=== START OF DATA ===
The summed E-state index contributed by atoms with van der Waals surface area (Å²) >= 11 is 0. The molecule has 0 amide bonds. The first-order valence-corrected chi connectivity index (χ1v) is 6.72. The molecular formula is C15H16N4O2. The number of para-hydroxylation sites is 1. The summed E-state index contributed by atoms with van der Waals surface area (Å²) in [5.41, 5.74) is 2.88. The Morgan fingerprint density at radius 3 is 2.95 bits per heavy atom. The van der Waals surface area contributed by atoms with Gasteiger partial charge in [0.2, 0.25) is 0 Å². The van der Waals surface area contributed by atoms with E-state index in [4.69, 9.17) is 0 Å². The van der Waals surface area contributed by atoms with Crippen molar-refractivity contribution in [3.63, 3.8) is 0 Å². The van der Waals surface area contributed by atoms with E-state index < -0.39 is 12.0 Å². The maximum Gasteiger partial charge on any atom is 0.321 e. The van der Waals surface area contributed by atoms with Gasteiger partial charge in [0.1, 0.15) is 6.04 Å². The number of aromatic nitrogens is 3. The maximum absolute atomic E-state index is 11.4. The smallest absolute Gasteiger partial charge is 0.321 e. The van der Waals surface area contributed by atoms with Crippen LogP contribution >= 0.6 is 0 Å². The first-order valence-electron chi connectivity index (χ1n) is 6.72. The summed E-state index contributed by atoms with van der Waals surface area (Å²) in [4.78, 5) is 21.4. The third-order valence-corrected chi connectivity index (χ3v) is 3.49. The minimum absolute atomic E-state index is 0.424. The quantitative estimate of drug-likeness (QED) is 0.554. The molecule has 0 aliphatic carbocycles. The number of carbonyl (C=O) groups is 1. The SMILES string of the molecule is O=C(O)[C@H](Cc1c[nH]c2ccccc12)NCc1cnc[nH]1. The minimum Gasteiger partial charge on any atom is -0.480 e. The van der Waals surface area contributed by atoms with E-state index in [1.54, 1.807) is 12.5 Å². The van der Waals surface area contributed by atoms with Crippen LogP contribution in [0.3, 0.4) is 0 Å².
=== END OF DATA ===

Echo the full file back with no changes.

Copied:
The summed E-state index contributed by atoms with van der Waals surface area (Å²) >= 11 is 0. The molecule has 0 amide bonds. The first-order valence-corrected chi connectivity index (χ1v) is 6.72. The molecular formula is C15H16N4O2. The number of para-hydroxylation sites is 1. The summed E-state index contributed by atoms with van der Waals surface area (Å²) in [5.41, 5.74) is 2.88. The Morgan fingerprint density at radius 3 is 2.95 bits per heavy atom. The van der Waals surface area contributed by atoms with Gasteiger partial charge in [0.2, 0.25) is 0 Å². The van der Waals surface area contributed by atoms with E-state index in [4.69, 9.17) is 0 Å². The van der Waals surface area contributed by atoms with Crippen molar-refractivity contribution in [3.63, 3.8) is 0 Å². The van der Waals surface area contributed by atoms with E-state index < -0.39 is 12.0 Å². The maximum Gasteiger partial charge on any atom is 0.321 e. The van der Waals surface area contributed by atoms with Gasteiger partial charge in [0.1, 0.15) is 6.04 Å². The number of aromatic nitrogens is 3. The maximum absolute atomic E-state index is 11.4. The smallest absolute Gasteiger partial charge is 0.321 e. The van der Waals surface area contributed by atoms with Crippen LogP contribution >= 0.6 is 0 Å². The first-order valence-electron chi connectivity index (χ1n) is 6.72. The summed E-state index contributed by atoms with van der Waals surface area (Å²) in [4.78, 5) is 21.4. The third-order valence-corrected chi connectivity index (χ3v) is 3.49. The minimum absolute atomic E-state index is 0.424. The quantitative estimate of drug-likeness (QED) is 0.554. The molecule has 0 aliphatic carbocycles. The number of carbonyl (C=O) groups is 1. The SMILES string of the molecule is O=C(O)[C@H](Cc1c[nH]c2ccccc12)NCc1cnc[nH]1. The minimum Gasteiger partial charge on any atom is -0.480 e. The van der Waals surface area contributed by atoms with E-state index in [1.54, 1.807) is 12.5 Å². The van der Waals surface area contributed by atoms with Crippen LogP contribution in [0.3, 0.4) is 0 Å².